3. Source: The Bond Buyer, “Funds on fire as muni/UST ratios fall to 1980s-level lows”, February 4, 2021.  

4. Source: J.P. Morgan, 4/16/21.

5. Source: Citi, 4/12/21.

6. Source: Morgan Stanley WM Municipal Research, “Brand New Day” 4/24/19.

7. Source: Wall Street Journal, “How Biden’s Tax Plan Would Affect Investors”

8. Source: Wall Street Journal, “New York State’s Tax Increase: What High Earners Need to Know”


This material represents an assessment of the market environment as at a specific date, is subject to change and is not intended to be a forecast of future events or a guarantee of future results. This information should not be relied upon by the reader as research or investment advice regarding the funds or any issuer or security in particular.

The strategies discussed are strictly for illustrative and educational purposes and are not a recommendation, offer or solicitation to buy or sell any securities or to adopt any investment strategy. There is no guarantee that any strategies discussed will be effective. This material contains general information only and does not take into account an individual’s financial circumstances. This information should not be relied upon as a primary basis for an investment decision. Rather, an assessment should be made as to whether the information is appropriate in individual circumstances, and consideration should be given to talking to a financial advisor before making an investment decision.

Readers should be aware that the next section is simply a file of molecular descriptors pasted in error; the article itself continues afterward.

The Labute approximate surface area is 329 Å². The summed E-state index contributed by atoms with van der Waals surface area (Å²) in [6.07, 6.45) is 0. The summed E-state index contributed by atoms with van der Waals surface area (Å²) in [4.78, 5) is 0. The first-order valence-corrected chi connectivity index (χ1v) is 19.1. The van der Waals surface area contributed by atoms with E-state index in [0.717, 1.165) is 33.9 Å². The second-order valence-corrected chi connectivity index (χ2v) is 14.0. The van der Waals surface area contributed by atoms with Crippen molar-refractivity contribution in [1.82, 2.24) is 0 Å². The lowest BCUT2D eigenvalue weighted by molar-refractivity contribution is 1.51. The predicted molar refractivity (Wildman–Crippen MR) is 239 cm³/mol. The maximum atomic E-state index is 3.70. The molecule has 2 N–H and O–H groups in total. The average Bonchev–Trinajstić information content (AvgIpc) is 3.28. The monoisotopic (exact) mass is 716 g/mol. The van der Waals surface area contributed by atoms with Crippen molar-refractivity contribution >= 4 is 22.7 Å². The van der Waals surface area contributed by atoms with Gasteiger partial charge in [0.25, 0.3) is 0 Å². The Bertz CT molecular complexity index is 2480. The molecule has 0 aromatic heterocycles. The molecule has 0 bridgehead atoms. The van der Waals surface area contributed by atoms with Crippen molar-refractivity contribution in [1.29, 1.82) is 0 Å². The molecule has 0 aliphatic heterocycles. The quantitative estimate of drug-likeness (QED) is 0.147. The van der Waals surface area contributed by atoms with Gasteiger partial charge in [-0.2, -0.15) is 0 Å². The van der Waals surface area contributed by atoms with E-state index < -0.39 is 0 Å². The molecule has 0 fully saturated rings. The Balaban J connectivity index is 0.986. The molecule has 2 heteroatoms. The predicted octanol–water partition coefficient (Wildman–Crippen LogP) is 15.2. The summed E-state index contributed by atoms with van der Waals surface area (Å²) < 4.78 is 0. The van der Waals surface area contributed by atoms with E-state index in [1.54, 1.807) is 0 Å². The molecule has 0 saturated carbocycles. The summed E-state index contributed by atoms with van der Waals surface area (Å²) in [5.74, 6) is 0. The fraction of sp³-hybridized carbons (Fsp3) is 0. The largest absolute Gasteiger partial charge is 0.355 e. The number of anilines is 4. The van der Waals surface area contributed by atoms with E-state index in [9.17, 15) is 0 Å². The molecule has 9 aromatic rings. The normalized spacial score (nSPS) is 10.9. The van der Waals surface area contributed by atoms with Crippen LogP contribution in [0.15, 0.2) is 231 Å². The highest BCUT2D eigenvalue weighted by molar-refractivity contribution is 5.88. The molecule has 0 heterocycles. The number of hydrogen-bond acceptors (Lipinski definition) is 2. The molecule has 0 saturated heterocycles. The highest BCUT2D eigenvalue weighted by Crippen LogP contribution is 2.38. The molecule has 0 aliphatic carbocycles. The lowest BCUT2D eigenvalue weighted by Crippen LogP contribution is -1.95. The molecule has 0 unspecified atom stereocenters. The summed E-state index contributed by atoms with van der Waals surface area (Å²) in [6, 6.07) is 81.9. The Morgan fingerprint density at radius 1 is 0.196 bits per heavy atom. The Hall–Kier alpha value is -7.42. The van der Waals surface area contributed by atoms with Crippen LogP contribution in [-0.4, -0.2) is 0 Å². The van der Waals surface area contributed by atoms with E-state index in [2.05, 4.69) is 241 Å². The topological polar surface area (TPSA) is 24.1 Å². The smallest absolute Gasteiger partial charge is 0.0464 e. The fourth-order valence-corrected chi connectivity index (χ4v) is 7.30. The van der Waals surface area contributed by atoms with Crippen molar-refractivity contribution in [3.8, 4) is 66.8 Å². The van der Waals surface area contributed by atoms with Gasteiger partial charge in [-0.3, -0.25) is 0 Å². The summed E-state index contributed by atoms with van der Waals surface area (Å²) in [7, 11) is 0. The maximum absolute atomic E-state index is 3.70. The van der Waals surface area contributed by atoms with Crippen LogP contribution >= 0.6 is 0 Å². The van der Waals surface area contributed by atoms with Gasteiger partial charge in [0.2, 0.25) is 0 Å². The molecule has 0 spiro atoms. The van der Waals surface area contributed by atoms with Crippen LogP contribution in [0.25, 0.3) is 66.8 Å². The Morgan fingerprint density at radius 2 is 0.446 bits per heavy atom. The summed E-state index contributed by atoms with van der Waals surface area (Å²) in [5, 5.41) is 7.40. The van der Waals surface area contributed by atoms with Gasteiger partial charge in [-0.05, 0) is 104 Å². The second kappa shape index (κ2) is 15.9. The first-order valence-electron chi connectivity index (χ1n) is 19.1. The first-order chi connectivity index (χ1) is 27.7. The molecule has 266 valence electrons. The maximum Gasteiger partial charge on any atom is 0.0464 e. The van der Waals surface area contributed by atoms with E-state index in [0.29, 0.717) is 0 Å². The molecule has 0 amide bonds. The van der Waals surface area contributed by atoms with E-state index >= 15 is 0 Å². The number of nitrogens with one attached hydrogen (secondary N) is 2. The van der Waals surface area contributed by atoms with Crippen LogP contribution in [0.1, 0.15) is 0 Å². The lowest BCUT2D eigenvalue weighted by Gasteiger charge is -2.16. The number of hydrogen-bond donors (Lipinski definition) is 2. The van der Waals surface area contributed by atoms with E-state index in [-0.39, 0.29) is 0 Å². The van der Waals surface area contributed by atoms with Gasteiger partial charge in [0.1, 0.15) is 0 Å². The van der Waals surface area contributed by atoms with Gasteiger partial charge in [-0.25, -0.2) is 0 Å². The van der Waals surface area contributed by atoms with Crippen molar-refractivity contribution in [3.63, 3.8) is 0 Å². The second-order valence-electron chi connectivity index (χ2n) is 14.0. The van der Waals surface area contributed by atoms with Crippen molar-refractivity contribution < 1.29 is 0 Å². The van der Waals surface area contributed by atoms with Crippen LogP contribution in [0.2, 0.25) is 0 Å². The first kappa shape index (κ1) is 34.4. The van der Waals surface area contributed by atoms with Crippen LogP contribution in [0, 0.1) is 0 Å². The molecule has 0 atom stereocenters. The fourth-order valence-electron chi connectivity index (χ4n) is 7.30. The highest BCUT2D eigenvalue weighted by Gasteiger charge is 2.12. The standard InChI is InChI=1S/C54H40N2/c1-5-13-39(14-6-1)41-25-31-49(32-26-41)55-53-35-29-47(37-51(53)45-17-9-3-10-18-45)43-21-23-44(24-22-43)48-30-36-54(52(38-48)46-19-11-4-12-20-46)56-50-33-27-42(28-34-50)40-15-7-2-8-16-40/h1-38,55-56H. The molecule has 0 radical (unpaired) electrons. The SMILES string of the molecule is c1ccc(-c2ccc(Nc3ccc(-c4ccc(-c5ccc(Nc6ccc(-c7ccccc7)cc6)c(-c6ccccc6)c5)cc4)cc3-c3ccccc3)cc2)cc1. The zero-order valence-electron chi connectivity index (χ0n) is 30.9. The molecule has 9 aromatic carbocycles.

Treasury Securities are backed by the full faith and credit of the United States government as to payment of principal and interest if held to maturity. Interest income on these securities is exempt from state and local taxes.

Municipal bond risks include the ability of the issuer to repay the obligation, the relative lack of information about certain issuers, and the possibility of future tax and legislative changes, which could affect the market for and value of municipal securities. A portion of a fund’s income may be subject to state and local taxes or the alternative minimum tax. Income from municipal bonds held by a fund could be declared taxable because of unfavorable changes in tax law, adverse interpretations by the Internal Revenue Service or state tax authorities, or noncompliant conduct of a bond issuer. High-yield municipal bonds may be subject to increased liquidity risk as compared to other high-yield debt securities. Bonds are subject to interest-rate risk and can lose principal value when interest rates rise. Bonds are also subject to credit risk, in which the bond issuer may fail to pay interest and principal in a timely manner.